As Barnet is situated alongside the Green Belt, we have some fine country parks to choose from. However, there’s one with links to the Gunpowder Plot, so last Sunday we couldn’t resist heading to the park in question, Whitewebbs.

Like Hadley Woods and Trent Park, Whitewebbs is located on the edge of London and was originally part of the ancient forest, the Enfield Chase. It’s easy to find between Crews Hill (with all the garden centres) and Forty Hill, just before the Spurs training ground. There is parking along the road (Whitewebbs Road), but we turned into the woods and pulled up outside Whitewebbs House, now a Toby Carvery.

The original Whitewebbs House was on the other side of the road and dated back to the mid 16th century and its owner in 1570 was royal physician Robert Huicke. Legend has it that Guy Fawkes met with Robert Catesby at Whitewebbs in 1605 which was being rented by wealthy Catholic noblewoman, Anne Vaux to use as a safe house (under the name of “Mrs Perkins”). It was a febrile time, so discretely located properties like this near London would have been useful and the Vaux family had the means to rent several to help further the cause. Anne Vaux was devoted to Father Henry Garnett and Whitewebbs may have been a refuge for more than a dozen priests, hiding out and avoiding arrest. If you’ve been watching Gunpowder on BBC1, you’ll be familiar with all this.

The current Whitewebbs House was built in the 1790s and reworked in a French style about a century later. In 1931 the estate was purchased from Sir Duncan Orr-Lewis by Enfield Council and the land was used for a golf course and public park. The house was an old peoples’ home for many years before becoming a Toby Carvery.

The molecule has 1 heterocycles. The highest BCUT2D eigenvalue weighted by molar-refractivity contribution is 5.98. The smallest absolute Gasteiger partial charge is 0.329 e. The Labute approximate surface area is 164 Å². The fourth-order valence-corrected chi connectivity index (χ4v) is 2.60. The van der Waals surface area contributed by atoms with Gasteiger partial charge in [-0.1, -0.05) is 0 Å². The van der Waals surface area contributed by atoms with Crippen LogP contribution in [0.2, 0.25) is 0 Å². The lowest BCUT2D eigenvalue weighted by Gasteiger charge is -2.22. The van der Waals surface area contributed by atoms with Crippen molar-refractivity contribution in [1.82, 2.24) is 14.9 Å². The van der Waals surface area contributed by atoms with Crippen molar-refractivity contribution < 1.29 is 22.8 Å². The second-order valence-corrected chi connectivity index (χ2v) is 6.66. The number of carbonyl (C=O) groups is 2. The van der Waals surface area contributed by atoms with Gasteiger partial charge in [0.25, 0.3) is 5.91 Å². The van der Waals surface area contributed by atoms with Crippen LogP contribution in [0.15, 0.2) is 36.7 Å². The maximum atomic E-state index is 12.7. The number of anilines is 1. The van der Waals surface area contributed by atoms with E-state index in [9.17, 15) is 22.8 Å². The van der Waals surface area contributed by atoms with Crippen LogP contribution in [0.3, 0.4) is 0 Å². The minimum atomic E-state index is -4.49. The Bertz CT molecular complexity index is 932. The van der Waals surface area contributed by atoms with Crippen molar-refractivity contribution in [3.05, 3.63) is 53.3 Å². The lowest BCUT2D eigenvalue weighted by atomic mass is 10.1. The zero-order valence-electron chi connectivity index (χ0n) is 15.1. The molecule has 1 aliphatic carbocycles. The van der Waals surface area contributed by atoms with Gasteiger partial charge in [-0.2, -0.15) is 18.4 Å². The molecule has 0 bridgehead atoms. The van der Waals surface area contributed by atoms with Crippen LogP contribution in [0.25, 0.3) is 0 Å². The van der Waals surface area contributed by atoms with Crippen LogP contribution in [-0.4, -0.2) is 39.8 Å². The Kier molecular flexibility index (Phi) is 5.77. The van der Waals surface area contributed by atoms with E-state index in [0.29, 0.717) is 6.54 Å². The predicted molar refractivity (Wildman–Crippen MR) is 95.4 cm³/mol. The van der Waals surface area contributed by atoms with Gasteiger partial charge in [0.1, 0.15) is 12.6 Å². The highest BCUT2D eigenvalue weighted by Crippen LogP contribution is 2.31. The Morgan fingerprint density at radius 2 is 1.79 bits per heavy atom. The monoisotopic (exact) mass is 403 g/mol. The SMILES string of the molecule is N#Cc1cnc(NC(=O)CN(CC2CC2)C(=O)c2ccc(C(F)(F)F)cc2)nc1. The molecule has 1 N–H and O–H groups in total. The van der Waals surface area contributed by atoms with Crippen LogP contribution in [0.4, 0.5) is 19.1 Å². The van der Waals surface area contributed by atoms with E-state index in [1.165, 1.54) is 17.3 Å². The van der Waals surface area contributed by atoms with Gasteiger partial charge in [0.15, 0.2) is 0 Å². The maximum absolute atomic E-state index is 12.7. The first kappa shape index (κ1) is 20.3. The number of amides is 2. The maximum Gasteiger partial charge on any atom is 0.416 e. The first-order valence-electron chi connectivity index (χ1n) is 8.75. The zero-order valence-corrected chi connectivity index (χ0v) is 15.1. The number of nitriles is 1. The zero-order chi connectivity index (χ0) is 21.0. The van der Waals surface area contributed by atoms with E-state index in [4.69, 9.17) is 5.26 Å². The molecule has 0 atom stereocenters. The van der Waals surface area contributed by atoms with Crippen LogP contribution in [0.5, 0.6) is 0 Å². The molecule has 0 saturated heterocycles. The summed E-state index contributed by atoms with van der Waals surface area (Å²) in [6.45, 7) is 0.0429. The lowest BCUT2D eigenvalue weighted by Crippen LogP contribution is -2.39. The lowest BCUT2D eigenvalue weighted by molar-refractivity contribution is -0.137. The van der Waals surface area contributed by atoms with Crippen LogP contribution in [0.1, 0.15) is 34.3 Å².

While we were over there it was a very busy late Sunday lunchtime with families and golfers, so after mugs of tea and a snack we headed into the woods. It’s a large area (196 acres) criss-crossed with paths, streams and there are a couple of lakes. The old course of the New River ran nearby and a Victorian pumping station is now used as Whitewebbs Museum of Transport. We followed a southerly path skirted by the golf course, but still densely wooded and atmospheric. My daughter had a fine old time balancing on tree trunks and exploring an old stream bed.

It’s also worth noting the King and Tinker pub on the edge of Whitewebbs that dates from the early 17th century. It was named after a ballad about King James I who had an encounter while out hunting with a tinker (travelling pan repairer) in the tavern. Without knowing the identity of each other, they enjoy a drink and the tinker ends up being knighted by the King. James I owned Theobalds Palace nearby in Cheshunt having swapped Hatfield House for it with Henry Cecil in 1607.

This area is so beautiful and steeped in history, it’s ideal for an autumn walk. And who doesn’t like a bit of intrigue?

Whitewebbs Lane, Enfield EN2 9HH

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